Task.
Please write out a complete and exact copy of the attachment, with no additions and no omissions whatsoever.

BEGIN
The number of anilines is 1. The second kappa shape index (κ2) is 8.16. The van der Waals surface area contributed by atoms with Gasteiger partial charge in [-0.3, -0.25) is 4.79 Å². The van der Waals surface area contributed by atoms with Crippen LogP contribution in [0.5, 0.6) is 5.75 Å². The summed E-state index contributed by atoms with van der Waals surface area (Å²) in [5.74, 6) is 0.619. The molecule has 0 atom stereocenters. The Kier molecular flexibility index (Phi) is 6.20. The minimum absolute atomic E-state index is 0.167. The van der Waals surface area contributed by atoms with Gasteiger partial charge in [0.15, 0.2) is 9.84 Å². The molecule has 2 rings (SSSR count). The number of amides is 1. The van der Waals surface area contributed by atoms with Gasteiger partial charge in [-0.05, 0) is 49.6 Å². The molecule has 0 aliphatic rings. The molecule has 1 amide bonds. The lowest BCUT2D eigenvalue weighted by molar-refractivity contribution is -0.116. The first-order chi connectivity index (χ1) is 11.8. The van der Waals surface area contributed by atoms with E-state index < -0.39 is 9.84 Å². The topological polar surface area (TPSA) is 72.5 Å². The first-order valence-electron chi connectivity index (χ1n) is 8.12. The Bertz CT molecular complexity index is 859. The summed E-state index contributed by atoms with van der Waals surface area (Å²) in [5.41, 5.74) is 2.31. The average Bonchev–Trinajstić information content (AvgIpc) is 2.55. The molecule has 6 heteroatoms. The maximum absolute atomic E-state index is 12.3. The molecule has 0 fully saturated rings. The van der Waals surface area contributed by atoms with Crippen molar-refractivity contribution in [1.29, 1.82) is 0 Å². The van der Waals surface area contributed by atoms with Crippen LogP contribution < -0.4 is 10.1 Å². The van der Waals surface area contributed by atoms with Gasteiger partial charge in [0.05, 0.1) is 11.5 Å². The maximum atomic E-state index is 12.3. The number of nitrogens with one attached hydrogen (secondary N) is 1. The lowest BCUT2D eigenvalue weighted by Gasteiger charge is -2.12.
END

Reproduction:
The number of anilines is 1. The second kappa shape index (κ2) is 8.16. The van der Waals surface area contributed by atoms with Gasteiger partial charge in [-0.3, -0.25) is 4.79 Å². The van der Waals surface area contributed by atoms with Crippen LogP contribution in [0.5, 0.6) is 5.75 Å². The summed E-state index contributed by atoms with van der Waals surface area (Å²) in [5.74, 6) is 0.619. The molecule has 0 atom stereocenters. The Kier molecular flexibility index (Phi) is 6.20. The minimum absolute atomic E-state index is 0.167. The van der Waals surface area contributed by atoms with Gasteiger partial charge in [0.15, 0.2) is 9.84 Å². The molecule has 2 rings (SSSR count). The number of amides is 1. The van der Waals surface area contributed by atoms with Gasteiger partial charge in [-0.05, 0) is 49.6 Å². The molecule has 0 aliphatic rings. The molecule has 1 amide bonds. The lowest BCUT2D eigenvalue weighted by molar-refractivity contribution is -0.116. The first-order chi connectivity index (χ1) is 11.8. The van der Waals surface area contributed by atoms with E-state index < -0.39 is 9.84 Å². The topological polar surface area (TPSA) is 72.5 Å². The first-order valence-electron chi connectivity index (χ1n) is 8.12. The Bertz CT molecular complexity index is 859. The summed E-state index contributed by atoms with van der Waals surface area (Å²) in [5.41, 5.74) is 2.31. The average Bonchev–Trinajstić information content (AvgIpc) is 2.55. The molecule has 6 heteroatoms. The maximum absolute atomic E-state index is 12.3. The molecule has 0 fully saturated rings. The van der Waals surface area contributed by atoms with Crippen molar-refractivity contribution in [1.29, 1.82) is 0 Å². The van der Waals surface area contributed by atoms with Crippen LogP contribution < -0.4 is 10.1 Å². The van der Waals surface area contributed by atoms with Gasteiger partial charge in [0.05, 0.1) is 11.5 Å². The maximum atomic E-state index is 12.3. The number of nitrogens with one attached hydrogen (secondary N) is 1. The lowest BCUT2D eigenvalue weighted by Gasteiger charge is -2.12.